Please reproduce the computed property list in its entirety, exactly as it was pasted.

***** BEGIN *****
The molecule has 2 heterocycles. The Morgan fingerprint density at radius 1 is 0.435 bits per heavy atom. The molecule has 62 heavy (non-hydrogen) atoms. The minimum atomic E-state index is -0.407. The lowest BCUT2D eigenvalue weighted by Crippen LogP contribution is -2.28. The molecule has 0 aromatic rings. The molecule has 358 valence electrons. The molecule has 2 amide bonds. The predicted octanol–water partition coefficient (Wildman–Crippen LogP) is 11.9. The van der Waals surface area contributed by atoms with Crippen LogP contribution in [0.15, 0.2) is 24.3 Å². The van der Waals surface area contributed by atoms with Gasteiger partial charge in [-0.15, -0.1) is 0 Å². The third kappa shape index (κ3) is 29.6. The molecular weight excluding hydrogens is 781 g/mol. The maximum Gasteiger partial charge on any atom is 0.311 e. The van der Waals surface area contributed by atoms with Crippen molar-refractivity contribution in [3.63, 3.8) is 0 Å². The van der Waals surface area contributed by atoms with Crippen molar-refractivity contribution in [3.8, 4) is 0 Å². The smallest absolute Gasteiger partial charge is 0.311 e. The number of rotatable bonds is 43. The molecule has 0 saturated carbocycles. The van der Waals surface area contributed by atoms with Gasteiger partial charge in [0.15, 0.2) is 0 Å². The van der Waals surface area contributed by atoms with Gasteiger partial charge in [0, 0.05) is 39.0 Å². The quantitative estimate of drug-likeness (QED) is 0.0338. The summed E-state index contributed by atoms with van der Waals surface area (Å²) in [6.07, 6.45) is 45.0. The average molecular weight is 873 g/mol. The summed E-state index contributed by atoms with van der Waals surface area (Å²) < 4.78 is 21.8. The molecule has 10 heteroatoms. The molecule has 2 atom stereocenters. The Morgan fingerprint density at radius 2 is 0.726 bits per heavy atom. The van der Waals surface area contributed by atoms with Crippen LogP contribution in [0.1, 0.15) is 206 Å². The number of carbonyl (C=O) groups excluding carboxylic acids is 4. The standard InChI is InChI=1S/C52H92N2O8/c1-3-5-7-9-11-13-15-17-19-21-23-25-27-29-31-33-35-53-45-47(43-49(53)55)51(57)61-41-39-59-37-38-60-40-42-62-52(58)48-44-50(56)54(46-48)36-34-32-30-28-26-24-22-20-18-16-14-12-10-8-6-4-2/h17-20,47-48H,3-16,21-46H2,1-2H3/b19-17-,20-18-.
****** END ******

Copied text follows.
The molecule has 2 heterocycles. The Morgan fingerprint density at radius 1 is 0.435 bits per heavy atom. The molecule has 62 heavy (non-hydrogen) atoms. The minimum atomic E-state index is -0.407. The lowest BCUT2D eigenvalue weighted by Crippen LogP contribution is -2.28. The molecule has 0 aromatic rings. The molecule has 358 valence electrons. The molecule has 2 amide bonds. The predicted octanol–water partition coefficient (Wildman–Crippen LogP) is 11.9. The van der Waals surface area contributed by atoms with Crippen LogP contribution in [0.15, 0.2) is 24.3 Å². The van der Waals surface area contributed by atoms with Gasteiger partial charge in [-0.15, -0.1) is 0 Å². The third kappa shape index (κ3) is 29.6. The molecular weight excluding hydrogens is 781 g/mol. The maximum Gasteiger partial charge on any atom is 0.311 e. The van der Waals surface area contributed by atoms with Crippen molar-refractivity contribution in [3.63, 3.8) is 0 Å². The van der Waals surface area contributed by atoms with Crippen molar-refractivity contribution in [3.8, 4) is 0 Å². The smallest absolute Gasteiger partial charge is 0.311 e. The number of rotatable bonds is 43. The molecule has 0 saturated carbocycles. The van der Waals surface area contributed by atoms with Gasteiger partial charge in [0.15, 0.2) is 0 Å². The van der Waals surface area contributed by atoms with Gasteiger partial charge in [0, 0.05) is 39.0 Å². The quantitative estimate of drug-likeness (QED) is 0.0338. The summed E-state index contributed by atoms with van der Waals surface area (Å²) in [6.07, 6.45) is 45.0. The average molecular weight is 873 g/mol. The summed E-state index contributed by atoms with van der Waals surface area (Å²) < 4.78 is 21.8. The molecule has 10 heteroatoms. The molecule has 2 atom stereocenters. The Morgan fingerprint density at radius 2 is 0.726 bits per heavy atom. The van der Waals surface area contributed by atoms with Crippen LogP contribution in [0.1, 0.15) is 206 Å². The number of carbonyl (C=O) groups excluding carboxylic acids is 4. The standard InChI is InChI=1S/C52H92N2O8/c1-3-5-7-9-11-13-15-17-19-21-23-25-27-29-31-33-35-53-45-47(43-49(53)55)51(57)61-41-39-59-37-38-60-40-42-62-52(58)48-44-50(56)54(46-48)36-34-32-30-28-26-24-22-20-18-16-14-12-10-8-6-4-2/h17-20,47-48H,3-16,21-46H2,1-2H3/b19-17-,20-18-.